Earlier this year the Government requested views from a wide range of people on how and when the NHS should investigate and respond to Serious Incidents.
As we act for patients who have been injured and families who have lost loved ones when something goes wrong in medical treatment, and hear first-hand about our clients’ lack of involvement in hospitals’ internal investigation processes, we have submitted our response to this consultation.
I’ve advised too many clients who only became aware of a serious incident investigation when they were presented with the report at the end of the investigation, when they made a complaint or, worse, when as part of the inquest or litigation process when complying with their duty of disclosure a health trust disclosed a report that the patient and family knew nothing about until then.
In one case we acted for a family in an inquest into the death of their baby. Just days before the Inquest the trust disclosed a serious incident report which identified that the cause of death had been the misplacement of a TPN line (total parenteral nutrition – used to feed the baby intravenously) into the baby’s lungs. The family had been completely unaware of that error or that an investigation had been carried out.
I do not understand how the NHS or other healthcare bodies can consider an investigation a full and thorough inquiry if the patient or family are not involved from the outset.
It goes without saying that the lack of involvement is distressing for the patient and their family. They are presented with a ‘fait accompli’ and left feeling that they are not of significance, confused about what happened and with their questions unanswered.
They believe that the truth is being hidden from them and they are being ‘fobbed off’. That causes upset, anger and resentment for patients and families who are already suffering.
However, it is not only poor practice as far as the patients and families are concerned but I believe it means that real opportunities to learn from mistakes and improve patient safety are being missed.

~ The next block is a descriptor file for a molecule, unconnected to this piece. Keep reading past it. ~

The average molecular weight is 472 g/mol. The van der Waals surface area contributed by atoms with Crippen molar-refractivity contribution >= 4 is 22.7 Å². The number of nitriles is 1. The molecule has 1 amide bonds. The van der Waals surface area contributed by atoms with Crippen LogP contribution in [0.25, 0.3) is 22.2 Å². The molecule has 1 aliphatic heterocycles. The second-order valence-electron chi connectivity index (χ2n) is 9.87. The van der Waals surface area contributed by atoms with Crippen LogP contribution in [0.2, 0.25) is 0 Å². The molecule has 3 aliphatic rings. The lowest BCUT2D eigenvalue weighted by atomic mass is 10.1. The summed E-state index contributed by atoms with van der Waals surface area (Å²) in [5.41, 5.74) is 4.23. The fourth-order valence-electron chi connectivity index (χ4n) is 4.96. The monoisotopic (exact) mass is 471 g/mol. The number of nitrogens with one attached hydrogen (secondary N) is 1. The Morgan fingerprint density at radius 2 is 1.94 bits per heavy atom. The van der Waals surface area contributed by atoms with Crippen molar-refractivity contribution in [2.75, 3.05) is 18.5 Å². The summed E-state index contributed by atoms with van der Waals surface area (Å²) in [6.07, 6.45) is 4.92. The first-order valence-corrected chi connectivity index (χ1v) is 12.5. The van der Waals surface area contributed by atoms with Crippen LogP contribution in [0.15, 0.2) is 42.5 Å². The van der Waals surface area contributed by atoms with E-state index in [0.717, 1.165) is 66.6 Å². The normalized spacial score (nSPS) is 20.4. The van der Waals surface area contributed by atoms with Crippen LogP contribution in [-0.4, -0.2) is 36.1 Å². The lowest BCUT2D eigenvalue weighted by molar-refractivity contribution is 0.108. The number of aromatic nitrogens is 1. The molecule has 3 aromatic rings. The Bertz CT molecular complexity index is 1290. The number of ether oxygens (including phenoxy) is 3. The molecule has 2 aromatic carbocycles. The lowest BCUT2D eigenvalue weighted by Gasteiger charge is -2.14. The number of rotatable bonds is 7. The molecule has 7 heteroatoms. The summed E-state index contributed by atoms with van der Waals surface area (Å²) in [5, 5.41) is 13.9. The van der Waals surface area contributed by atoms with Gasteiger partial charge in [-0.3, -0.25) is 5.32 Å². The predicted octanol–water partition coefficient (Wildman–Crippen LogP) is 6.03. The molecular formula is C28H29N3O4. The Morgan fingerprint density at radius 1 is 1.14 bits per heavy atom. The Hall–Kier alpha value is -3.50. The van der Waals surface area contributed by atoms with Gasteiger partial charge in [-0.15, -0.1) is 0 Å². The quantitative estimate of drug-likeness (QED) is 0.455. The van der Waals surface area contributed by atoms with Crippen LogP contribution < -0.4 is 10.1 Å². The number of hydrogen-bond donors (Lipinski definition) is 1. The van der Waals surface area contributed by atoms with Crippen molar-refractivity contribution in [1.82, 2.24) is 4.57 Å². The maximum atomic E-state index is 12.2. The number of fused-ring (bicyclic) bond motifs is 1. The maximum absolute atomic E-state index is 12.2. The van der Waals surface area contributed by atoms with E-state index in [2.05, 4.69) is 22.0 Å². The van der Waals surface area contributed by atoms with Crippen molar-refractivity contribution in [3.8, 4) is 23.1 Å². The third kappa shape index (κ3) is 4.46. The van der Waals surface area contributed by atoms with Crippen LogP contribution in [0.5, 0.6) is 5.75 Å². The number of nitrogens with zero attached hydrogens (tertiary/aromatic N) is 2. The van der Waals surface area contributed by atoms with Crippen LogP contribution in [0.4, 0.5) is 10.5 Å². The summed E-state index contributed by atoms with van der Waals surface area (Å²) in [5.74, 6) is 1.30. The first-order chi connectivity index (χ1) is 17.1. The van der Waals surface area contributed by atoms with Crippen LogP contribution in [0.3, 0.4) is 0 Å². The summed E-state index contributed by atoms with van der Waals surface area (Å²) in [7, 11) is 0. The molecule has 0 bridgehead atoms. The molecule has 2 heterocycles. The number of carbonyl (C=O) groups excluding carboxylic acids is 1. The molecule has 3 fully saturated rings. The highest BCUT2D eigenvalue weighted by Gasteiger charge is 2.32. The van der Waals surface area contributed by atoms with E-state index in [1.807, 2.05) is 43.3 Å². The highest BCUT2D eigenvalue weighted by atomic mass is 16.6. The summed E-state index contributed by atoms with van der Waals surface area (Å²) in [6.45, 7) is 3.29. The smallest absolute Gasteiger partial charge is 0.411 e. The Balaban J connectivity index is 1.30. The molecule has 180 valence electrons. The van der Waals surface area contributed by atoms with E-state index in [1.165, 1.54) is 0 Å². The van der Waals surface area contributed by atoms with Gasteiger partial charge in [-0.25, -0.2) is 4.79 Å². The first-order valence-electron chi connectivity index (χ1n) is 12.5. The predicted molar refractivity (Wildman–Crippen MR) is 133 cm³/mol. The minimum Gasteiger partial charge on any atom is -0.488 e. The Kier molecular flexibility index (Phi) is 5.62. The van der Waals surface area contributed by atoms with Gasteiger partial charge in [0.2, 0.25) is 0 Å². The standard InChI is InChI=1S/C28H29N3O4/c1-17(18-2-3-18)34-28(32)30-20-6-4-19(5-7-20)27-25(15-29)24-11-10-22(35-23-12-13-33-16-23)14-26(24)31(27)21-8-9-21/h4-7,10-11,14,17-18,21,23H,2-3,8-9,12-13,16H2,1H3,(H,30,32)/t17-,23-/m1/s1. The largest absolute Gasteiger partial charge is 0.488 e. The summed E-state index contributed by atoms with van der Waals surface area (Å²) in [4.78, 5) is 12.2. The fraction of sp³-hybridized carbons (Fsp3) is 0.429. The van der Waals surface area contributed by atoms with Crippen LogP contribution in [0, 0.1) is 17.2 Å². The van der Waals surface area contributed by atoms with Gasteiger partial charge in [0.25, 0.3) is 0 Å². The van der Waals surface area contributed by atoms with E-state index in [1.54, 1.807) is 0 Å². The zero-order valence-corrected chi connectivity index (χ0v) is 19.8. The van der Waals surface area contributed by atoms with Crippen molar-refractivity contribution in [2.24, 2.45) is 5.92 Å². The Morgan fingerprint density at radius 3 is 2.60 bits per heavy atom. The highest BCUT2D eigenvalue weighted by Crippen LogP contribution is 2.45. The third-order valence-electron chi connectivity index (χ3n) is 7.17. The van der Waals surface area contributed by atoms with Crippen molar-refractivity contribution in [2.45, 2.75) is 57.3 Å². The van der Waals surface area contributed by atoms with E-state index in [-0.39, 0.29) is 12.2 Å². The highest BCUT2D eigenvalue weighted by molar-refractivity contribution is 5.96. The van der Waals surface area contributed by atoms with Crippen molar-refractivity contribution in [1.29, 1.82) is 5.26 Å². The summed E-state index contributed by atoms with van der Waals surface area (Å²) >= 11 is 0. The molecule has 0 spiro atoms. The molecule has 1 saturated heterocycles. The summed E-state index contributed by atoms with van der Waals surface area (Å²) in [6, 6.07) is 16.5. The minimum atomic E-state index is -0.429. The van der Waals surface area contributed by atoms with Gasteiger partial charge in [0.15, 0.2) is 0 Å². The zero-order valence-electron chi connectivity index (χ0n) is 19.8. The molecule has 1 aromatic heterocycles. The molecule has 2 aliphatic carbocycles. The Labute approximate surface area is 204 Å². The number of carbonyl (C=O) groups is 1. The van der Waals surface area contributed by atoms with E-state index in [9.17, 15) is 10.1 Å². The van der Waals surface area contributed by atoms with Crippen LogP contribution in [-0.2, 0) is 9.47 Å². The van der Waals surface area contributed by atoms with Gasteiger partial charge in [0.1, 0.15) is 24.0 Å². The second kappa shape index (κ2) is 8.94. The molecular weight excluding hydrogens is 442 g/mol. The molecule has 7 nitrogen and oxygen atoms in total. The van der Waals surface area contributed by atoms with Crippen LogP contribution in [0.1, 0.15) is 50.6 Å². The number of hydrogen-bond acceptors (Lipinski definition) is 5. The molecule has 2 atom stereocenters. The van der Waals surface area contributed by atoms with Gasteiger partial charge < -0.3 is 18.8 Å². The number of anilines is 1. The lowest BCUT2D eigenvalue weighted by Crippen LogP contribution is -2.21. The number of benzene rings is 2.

It seems that in the vast majority of cases we deal with, the information that the patient and their family can provide to an investigation is not seen of value.
However, not only is the patient the subject of the incident being investigated they or their family are also the most important witnesses to the events that led to the serious incident.
Often, they can give first-hand information on what happened and the how. They can give an overview of all aspects of care, as they were involved throughout the incident, unlike most of the witnesses, who can only comment on their individual role and not what happened on the shift before, or when they were busy with another patient or what the junior doctor said during the ward round.
Their perspective will be different to that of medical staff but that does not mean it should not be considered of equal value.
Although not medically qualified they can provide information on where, in their view, care went wrong.
In every single case we deal with, the patient or family offer information that is not contained within the medical records or subsequent hospital staff’s statements.
During our own thorough investigations into an incident, this unique insight informs both our, and our medical experts’, views on how the incident occurred and how it could have been avoided.
When patients and families are not involved in hospital investigations this information is missed and the investigation reports are always poorer as a result.
In our submission to the Government we make clear that one way in which patient safety can be improved is by ensuring that a patient or family are fully involved whenever a patient safety investigation is undertaken and that a detailed account of events is obtained from them and carefully considered alongside the accounts of the staff involved.
Families and patients deserve nothing less than being heard when things go wrong.